It establishes a person or company as a recognized authority, and then uses that position to generate profitable relationships.
Businesses generally focus on marketing their products or services. They may stress the benefits of what they sell, or how it performs better than the competition. However, what they often neglect to do is to market the business itself and the people who work in it. This is an enormous mistake. Most people who make a purchasing decision ask themselves whether they trust the company that they are buying from, and want to know that they are experts in their field.
This is exactly what thought leadership marketing is about. It establishes a person or company as a recognized authority, and then uses that position to generate profitable relationships. According to Daniel Rasmus, a noted business strategist, “Thought leadership should be an entry point to a relationship. Thought leadership should intrigue, challenge, and inspire even people already familiar with a company. It should help start a relationship where none exists, and it should enhance existing relationships.”
While thought leadership is important for any business, it is critical for B2B companies. While selling to consumers may involve establishing a position of authority, doing this is essential when selling to other enterprises. This is because of the length of time that B2B sales typically take and the large number of individuals who are usually involved. Thought leadership allows a company to define both a problem and a credible solution – acting as a mirror that B2B companies can hold up in front of their clients to help them to recognize their own needs.
The important thing to understand about thought leadership marketing is that it is not about trying to make a hard sale. The goal is to be invited into the conversation with a client, and to do that it is essential to be seen as offering impartial and valuable insights. Because of this, putting thought leadership material behind registration firewalls in order to collect marketing leads is a bad idea. For the same reason, thought leadership content should not be promotional, but instead should be given with no strings attached.
For a perfect example of thought leadership, take a look at Ken Fisher’s Betting Against Bernanke article. The piece provides a well-reasoned and interesting evaluation of the potential impact of the Federal Reserve reducing quantitative easing, and translates this into a concrete and actionable set of recommendations. There is no attempt to promote, yet it establishes Fisher as an authoritative investment advisor and makes you want to hear more.
When you are looking to establish thought leadership, keep in mind that your marketing people may find the best channels for communication, but the thought leadership itself needs to come from people who have knowledge, experience and a well-defined point of view. Marketing may indeed be a source of this, but you need to look further. Senior management, sales people and customer service representatives can all help you to establish thought leadership, and there is even a good case for getting customers to put forward their own unique viewpoints. Therefore, it is important that thought leadership activities are sponsored from the top down, so that people are encouraged to contribute and organizational barriers are eliminated.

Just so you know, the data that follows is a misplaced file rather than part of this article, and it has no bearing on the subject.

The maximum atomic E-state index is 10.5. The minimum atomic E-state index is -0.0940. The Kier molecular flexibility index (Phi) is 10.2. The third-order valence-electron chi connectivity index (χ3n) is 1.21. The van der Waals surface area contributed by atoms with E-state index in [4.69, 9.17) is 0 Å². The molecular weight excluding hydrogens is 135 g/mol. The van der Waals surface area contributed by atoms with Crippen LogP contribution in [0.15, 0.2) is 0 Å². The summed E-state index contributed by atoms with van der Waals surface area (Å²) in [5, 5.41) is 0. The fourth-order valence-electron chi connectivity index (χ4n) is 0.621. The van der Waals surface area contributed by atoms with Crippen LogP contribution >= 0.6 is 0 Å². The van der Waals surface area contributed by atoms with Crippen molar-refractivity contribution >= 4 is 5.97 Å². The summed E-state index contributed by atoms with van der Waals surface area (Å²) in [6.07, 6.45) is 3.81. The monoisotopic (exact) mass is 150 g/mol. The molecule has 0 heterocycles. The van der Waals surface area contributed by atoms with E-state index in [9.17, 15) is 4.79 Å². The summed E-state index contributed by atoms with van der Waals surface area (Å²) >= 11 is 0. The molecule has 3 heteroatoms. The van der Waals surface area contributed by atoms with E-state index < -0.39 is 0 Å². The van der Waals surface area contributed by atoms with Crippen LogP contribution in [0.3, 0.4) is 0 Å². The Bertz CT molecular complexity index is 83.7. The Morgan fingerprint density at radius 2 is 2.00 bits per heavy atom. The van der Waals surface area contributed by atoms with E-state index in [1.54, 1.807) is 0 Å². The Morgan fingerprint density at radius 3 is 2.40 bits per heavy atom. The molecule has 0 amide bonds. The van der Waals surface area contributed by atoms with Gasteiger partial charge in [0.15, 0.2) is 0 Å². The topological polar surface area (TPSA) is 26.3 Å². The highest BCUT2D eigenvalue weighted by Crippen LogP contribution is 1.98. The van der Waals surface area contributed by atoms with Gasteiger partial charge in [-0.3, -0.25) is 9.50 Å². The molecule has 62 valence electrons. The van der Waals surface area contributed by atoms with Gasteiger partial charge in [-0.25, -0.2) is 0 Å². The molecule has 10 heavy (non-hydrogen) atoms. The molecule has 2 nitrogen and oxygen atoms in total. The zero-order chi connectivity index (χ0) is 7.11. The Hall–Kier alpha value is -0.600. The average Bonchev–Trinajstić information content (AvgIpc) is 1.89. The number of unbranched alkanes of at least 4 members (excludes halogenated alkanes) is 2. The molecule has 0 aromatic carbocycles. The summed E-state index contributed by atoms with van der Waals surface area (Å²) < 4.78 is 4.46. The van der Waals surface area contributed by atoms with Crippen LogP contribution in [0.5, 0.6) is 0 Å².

In the past, thought leadership marketing used to be the domain of major consulting companies, accounting for as much as 20% of overall marketing investment, according to industry analyst Gartner. However, the use of thought leadership marketing is becoming more widely distributed, and is within the reach of any small to midsize business.
If you are interested in putting in place a thought leadership marketing initiative, then there are a number of things that you should focus on. First of all, thought leadership starts with understanding your customers. You may think you know what their burning issues are, but unless you really talk to them, you will be constantly surprised at what is actually on their minds. Make an effort to identify all the questions that your customers are asking – all of them. Then, prioritize them based on which have the biggest impact and which ones you can actually solve. Next, see who else is trying to answer these questions and how they are going about this. This will allow you to understand how you can differentiate yourself from the competition, and also may help you to identify people who can help you to establish thought leadership – including customers and industry analysts.
Once you have those answers – and remember that thought leadership is an ongoing process – then find a way of communicating these in an interesting and entertaining manner. Make sure that you come up with concrete examples and tell stories where appropriate. Finally, make sure that you market these answers using different formats and channels that make the information relevant to your audience, such as conferences, whitepapers and webcasts.
Ted Levin is a freelance writer and editor. He enjoys writing about social media, content marketing, and storytelling.